Erm, yes, well, Telegraph?

So, talking about shipping. And the lead part is about Hanjin and container shipping.

Which they illustrate with a chart of dry bulk and crude carrier rates – the other two part of the market.

Doesn’t get better:

Before the recession, tanker freight rates were in the region of $45 a metric tonne, according to the information provider S&P Global Platts. Over this past summer the rate averaged just $9 a metric tonne, and it slipped below $5 a tonne the day Hanjin folded.

No, really, just no. It never did cost $9 million to rent a 200k tonne tanker. Not for any trip anywhere. And it doesn’t cost $1.8 million now.

I think our journalist might have got confused between the day rate and the per tonne rate.

19 thoughts on “Erm, yes, well, Telegraph?”

  1. Thing that gets me is all of the people who write this garbage will be university educated. And graduated. And one would presume the essence of a university education was to read up on a subject, comprehend it & get the result down on paper. To graduate
    I can only presume they’re either fixing the results or the whole process is hazardous to the intellect. Or more likely, both.

  2. So Much For Subtlety

    I second BiS. The perils of credentialism. They should employ someone who knows the subject, or at least knows enough to know what they do not know. Instead they employ someone with an Oxbridge degree who does not have the wisdom to question how much they actually do know.

    Or even worse, people with Media Studies degrees.

    Ecks is right. Shut them down.

  3. Bloke in Spain and the now resurrected and much welcome SMFS are both absolutely right, but based on my experience I am afraid even tertiary education from a prestigious institution does not guarantee the graduate has even elementary skills of research nor the ability to fact check the essentials. I would hazard a combination of an obsession with League tables combined with the near total domination of the Politically correct across the whole education system has combined toxically to produce a generation who cannot think Beyond very narrow parameters, and have no ability to find things out for themselves or consider two sides of an argument.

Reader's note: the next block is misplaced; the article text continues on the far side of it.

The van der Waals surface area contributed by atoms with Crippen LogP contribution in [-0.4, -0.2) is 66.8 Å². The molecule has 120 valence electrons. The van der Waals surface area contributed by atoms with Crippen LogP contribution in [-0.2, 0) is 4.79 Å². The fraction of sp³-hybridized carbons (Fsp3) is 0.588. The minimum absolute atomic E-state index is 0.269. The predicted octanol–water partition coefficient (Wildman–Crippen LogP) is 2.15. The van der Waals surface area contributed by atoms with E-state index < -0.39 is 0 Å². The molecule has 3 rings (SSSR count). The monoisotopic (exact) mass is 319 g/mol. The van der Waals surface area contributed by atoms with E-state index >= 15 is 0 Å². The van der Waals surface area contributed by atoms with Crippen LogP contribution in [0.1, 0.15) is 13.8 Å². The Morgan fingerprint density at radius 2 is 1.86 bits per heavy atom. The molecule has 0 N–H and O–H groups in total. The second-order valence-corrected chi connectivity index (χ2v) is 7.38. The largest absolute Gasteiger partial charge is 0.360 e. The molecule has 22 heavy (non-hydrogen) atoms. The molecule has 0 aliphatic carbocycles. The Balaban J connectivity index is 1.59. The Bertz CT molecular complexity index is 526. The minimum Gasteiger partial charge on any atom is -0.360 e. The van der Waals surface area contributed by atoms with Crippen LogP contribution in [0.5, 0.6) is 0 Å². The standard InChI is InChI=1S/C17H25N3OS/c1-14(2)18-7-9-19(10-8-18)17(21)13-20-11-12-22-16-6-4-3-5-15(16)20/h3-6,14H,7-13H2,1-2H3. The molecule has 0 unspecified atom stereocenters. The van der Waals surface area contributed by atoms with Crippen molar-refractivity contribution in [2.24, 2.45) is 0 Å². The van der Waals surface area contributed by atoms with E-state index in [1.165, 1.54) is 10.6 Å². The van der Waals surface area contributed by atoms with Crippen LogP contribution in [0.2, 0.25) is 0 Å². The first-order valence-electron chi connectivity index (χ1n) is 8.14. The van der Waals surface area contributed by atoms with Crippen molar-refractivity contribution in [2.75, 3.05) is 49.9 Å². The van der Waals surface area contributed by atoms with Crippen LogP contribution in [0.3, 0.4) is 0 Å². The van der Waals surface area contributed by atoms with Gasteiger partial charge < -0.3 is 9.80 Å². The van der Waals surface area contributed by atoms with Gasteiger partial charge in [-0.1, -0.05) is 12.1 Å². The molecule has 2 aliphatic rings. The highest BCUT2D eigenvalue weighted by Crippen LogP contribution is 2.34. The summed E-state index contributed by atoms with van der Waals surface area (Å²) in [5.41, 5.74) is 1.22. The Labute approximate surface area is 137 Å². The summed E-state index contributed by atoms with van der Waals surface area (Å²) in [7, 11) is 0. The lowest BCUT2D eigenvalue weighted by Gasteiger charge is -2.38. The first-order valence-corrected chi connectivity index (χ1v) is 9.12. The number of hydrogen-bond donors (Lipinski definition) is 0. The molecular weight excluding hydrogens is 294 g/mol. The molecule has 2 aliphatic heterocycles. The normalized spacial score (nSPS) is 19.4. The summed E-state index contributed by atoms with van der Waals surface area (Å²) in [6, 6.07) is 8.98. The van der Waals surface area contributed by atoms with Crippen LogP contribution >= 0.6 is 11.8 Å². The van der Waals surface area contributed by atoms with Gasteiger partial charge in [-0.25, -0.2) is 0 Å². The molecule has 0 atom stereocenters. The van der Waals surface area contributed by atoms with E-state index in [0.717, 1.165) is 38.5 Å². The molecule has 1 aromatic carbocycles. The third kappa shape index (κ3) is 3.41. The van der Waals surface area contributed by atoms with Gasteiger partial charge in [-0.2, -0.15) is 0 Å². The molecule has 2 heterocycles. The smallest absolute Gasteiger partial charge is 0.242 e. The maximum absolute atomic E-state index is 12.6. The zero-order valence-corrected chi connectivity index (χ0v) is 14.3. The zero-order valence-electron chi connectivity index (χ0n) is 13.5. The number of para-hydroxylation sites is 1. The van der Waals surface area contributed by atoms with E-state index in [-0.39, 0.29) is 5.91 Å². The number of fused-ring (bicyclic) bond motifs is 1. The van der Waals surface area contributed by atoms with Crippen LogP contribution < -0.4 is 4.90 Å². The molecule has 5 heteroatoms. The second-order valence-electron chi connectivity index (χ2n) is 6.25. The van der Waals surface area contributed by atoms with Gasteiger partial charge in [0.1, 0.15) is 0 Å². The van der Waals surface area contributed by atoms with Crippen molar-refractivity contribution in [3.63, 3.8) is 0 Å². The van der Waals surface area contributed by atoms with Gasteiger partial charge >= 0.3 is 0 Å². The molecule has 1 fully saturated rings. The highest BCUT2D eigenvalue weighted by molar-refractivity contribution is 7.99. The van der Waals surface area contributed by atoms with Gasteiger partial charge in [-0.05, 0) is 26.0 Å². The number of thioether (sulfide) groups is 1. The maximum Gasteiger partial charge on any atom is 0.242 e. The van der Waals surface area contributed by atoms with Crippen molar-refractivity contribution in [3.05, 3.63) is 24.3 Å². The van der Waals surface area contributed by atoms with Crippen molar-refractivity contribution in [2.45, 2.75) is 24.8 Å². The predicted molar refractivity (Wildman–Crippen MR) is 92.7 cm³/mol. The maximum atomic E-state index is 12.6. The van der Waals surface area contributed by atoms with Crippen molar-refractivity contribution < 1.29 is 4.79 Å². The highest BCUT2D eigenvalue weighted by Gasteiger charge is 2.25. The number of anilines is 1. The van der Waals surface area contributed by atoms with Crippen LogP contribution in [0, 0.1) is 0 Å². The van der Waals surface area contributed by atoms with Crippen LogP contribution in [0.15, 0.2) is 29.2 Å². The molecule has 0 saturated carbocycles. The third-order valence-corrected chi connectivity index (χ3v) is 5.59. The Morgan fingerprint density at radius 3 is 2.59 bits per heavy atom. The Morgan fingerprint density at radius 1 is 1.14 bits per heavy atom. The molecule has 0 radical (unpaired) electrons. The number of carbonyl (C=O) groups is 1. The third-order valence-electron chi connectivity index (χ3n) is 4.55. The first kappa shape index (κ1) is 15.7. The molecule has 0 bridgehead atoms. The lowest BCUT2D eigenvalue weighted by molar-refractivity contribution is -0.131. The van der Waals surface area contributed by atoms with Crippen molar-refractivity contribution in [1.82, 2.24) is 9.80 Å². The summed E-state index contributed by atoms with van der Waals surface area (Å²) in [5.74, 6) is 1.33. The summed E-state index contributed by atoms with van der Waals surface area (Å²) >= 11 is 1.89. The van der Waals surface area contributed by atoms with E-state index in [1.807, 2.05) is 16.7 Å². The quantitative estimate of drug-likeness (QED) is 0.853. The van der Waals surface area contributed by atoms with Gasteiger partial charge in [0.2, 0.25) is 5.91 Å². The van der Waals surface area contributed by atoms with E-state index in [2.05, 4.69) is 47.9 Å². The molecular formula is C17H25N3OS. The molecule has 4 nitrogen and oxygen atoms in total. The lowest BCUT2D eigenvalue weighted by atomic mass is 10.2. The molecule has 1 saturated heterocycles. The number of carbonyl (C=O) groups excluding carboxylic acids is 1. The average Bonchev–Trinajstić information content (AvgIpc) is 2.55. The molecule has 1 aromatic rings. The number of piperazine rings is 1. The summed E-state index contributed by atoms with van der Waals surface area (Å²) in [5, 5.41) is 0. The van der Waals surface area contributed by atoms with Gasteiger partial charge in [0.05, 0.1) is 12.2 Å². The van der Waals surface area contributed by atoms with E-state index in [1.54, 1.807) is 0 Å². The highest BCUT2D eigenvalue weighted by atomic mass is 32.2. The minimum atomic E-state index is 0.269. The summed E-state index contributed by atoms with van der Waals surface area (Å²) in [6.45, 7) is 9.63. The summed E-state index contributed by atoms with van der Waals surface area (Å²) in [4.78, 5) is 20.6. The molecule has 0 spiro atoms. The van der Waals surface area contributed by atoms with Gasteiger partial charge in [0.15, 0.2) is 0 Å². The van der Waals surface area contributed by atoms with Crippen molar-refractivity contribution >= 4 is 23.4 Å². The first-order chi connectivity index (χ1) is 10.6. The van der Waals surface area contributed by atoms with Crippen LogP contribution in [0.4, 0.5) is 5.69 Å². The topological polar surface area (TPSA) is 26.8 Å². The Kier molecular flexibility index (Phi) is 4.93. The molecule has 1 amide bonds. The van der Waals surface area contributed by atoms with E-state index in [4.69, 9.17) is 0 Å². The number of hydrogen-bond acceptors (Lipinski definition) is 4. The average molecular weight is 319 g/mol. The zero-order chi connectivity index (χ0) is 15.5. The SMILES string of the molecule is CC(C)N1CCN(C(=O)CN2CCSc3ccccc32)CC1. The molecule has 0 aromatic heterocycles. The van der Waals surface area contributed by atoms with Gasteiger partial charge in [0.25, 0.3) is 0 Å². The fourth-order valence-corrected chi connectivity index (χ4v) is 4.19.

The future does not look bright for anyone given the US is in an even worse state. Where should people looking to survive the coming cataclysm escape to?

  4. Bloke in North Dorset

    In the age of the Internet and gig economy is there a even a role for a generalist journalist? How long would it take to find and commission a piece by someone with knowledge of the industry? The same goes for just about any story.

  5. Bloke in North Dorset

    I was thinking more work for the likes of you. I suppose it would remove the raison d’être of this blog if all articles were written by people who knew what they were writing about. There’d still be stupid opinion pieces, though.

  6. I find this particularly irritating because, a while ago, I got involved in container shipping. Which meant, from a standing start, comprehending the complexities of shipping conditions & rates, customs requirements (in foreign), insurance etc Complicated by the traffic being between two countries not the one I’m in & financed out of a fourth.
    The only university education I’ve had was researching likely totty in student union bars.
    But I do have a considerable amount of dosh at stake.


  7. @BiND
    “How long would it take to find and commission a piece by someone with knowledge of the industry? ”
    How many people in the media would have the basic ability to do this? They’d probably start by canvassing the people they were at uni with.


    Link for the interested.

    The Hanjin farrago isn’t really all that much about shipping, which has been on its arse for a number of years. Bulk rates have been down for yonks (Timmy has written about the gyrations of the BDI), oil is lower (partially thanks to shale in the US, I suspect) but still profitable enough for my greek customers to be ordering VLCC’s with regularity, especially where the shipyards are really competing for business now. LNG is buoyant (ho!) and Shell/BP in hand with Stasco/Nakilat are continuing with the QMax programme of tankers.